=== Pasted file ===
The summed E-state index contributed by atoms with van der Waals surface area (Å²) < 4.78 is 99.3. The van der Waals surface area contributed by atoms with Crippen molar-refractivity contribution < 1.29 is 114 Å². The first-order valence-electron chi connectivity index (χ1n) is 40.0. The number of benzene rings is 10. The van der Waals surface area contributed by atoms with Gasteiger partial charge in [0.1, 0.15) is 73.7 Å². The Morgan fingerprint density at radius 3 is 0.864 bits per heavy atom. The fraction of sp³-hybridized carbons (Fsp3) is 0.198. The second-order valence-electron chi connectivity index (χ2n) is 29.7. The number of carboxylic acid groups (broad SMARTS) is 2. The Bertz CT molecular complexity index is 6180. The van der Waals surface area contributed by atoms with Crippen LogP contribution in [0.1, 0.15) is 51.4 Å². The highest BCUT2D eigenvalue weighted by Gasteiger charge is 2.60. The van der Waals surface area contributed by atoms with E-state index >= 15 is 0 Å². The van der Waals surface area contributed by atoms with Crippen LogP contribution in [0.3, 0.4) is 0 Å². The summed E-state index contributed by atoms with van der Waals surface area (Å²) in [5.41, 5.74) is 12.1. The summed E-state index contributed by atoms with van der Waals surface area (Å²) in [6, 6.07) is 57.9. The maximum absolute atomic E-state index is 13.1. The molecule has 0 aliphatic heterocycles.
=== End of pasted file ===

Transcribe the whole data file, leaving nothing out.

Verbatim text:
The summed E-state index contributed by atoms with van der Waals surface area (Å²) < 4.78 is 99.3. The van der Waals surface area contributed by atoms with Crippen molar-refractivity contribution < 1.29 is 114 Å². The first-order valence-electron chi connectivity index (χ1n) is 40.0. The number of benzene rings is 10. The van der Waals surface area contributed by atoms with Gasteiger partial charge in [0.1, 0.15) is 73.7 Å². The Morgan fingerprint density at radius 3 is 0.864 bits per heavy atom. The fraction of sp³-hybridized carbons (Fsp3) is 0.198. The second-order valence-electron chi connectivity index (χ2n) is 29.7. The number of carboxylic acid groups (broad SMARTS) is 2. The Bertz CT molecular complexity index is 6180. The van der Waals surface area contributed by atoms with Crippen LogP contribution in [0.1, 0.15) is 51.4 Å². The highest BCUT2D eigenvalue weighted by Gasteiger charge is 2.60. The van der Waals surface area contributed by atoms with E-state index >= 15 is 0 Å². The van der Waals surface area contributed by atoms with Crippen LogP contribution in [0.3, 0.4) is 0 Å². The summed E-state index contributed by atoms with van der Waals surface area (Å²) in [5.41, 5.74) is 12.1. The summed E-state index contributed by atoms with van der Waals surface area (Å²) in [6, 6.07) is 57.9. The maximum absolute atomic E-state index is 13.1. The molecule has 0 aliphatic heterocycles.